celandic Landscape of geothermal power plant

Some Like It Hot: Geothermal Energy May Become a Watershed Clean-Energy Source

Posted by

Chevron is part of a group of old-school fossil-fuel companies investing hundreds of millions of dollars into geothermal-energy projects aiming to use fracking-type technology to find and access underground heat — heat that might very well become the world’s most-stable source of clean power. 

In sufficient quantities, underground heat can be used to generate a consistent source of carbon-free electricity, making it superior to both wind and solar power, both of which suffer from issues of unreliability.

While finding suitable heat sources in places with significant geothermal activity, including portions of the United States, is relatively easy, the difficulty and expense of converting that heat to usable power has, up to this point, prevented companies in the energy sector from exploiting it. But recent progress in drilling, sensor, and modeling technology has incentivized large energy companies to take another look, and caused the Energy Department to estimate geothermal energy could power the equivalent of 65 million homes by 2050.

These new processes rely on the constant temperatures found well below the earth’s surface. Techniques more-commonly associated with fracking, such as horizontal drilling and the pumping of water through rock fractures, allow more-economical electricity generation from geothermal sources. When the pumped water returns to the surface after absorbing heat from a geothermal source, it transfers that heat to a liquid with a lower boiling point. This generates steam, which turns turbines and generates electricity. Relatively inexpensive infrastructure could jumpstart the growth of this technology as well; it is possible to retrofit existing oil-and-gas wells to use it, allowing them to produce geothermal power alongside fossil fuels.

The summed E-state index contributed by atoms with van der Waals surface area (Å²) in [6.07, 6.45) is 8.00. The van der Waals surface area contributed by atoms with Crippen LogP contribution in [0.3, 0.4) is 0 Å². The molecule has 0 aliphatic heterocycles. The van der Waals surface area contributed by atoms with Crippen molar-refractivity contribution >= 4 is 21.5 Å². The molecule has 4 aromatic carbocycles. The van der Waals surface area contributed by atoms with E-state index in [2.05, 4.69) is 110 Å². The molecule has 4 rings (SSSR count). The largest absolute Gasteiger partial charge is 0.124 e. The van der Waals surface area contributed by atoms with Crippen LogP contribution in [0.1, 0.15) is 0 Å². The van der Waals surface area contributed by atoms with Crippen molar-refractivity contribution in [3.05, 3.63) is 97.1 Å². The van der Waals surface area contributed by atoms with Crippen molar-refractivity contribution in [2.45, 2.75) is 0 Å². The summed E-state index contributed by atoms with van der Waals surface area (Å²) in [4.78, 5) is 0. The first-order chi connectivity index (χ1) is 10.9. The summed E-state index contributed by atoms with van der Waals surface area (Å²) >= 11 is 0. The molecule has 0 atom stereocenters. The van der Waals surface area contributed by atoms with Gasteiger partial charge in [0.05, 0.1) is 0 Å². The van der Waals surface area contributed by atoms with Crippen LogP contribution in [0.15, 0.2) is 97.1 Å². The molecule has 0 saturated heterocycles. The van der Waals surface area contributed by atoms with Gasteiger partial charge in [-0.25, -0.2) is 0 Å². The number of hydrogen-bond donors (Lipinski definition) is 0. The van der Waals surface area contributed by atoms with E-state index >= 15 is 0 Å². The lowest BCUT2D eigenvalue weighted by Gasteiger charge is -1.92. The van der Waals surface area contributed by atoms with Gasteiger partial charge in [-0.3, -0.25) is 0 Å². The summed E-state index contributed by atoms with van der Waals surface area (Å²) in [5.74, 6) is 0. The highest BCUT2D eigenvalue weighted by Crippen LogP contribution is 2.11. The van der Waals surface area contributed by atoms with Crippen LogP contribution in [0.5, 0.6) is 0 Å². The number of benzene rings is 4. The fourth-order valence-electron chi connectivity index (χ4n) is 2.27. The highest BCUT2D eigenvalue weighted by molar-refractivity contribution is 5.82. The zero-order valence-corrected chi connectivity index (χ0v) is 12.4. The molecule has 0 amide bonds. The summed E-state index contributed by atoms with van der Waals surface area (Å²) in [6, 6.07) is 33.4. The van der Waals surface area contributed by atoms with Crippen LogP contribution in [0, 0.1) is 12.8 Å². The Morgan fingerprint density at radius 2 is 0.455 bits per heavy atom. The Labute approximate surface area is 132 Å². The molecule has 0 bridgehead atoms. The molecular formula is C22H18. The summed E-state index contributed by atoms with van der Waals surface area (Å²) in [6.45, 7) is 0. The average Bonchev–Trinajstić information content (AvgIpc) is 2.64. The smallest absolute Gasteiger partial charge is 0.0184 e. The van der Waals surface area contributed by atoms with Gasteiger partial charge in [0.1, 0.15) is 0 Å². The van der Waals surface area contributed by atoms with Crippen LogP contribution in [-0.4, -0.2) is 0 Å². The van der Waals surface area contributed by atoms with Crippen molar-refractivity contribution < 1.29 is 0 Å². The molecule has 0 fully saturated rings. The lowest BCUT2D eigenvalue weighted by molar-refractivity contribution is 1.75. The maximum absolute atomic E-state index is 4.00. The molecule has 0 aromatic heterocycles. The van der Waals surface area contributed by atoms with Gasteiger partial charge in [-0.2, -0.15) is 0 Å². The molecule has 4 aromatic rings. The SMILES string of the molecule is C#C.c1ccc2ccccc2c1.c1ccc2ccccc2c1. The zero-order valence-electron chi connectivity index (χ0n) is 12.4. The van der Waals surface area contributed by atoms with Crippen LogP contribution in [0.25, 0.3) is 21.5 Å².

The attempt to obtain the same sort of breakthrough that fracking brought to fossil fuels — only this time with clean energy — has drawn hundreds of millions of dollars from investment houses and oil-and-gas giants alike. For example, Devon Energy poured $100 million into Fervo Energy  — a startup with big ideas in the field — in one of the biggest investments an oil-and-gas company has ever made in a clean-energy startup. Fervo recently began sending electricity to the local grid in Nevada to power various local projects. In Utah, Fervo aims to produce enough electricity to power hundreds of thousands of homes.

British Petroleum was a part of a recent $182 million total investment into Canadian startup Eavor Technologies, among whose early backers was no less a giant than Chevron; Chevron is also involved in pilot projects located in Japan, Indonesia, and the United States.  Google is reportedly looking for potential sites where it might use geothermal power to power its data centers. Not to be left out, the Energy Department recently granted $60 million to a trio of projects from companies including Chevron and Fervo, with a further boost coming from tax credits that were part of the 2022 climate law.

While geothermal is not quite yet the next big thing in clean power, large energy companies’ massive investment in geothermal-extraction technology development indicates that they see enough there to bet eye-popping amounts of their own cash on the tech eventually getting there. If you run an energy-hungry business, getting in on the ground floor — should a geothermal-energy project be running in your area — could not only be a smart investment, but a good public-relations move as well.  Who wouldn’t want their company to be looked upon as a clean-energy hero?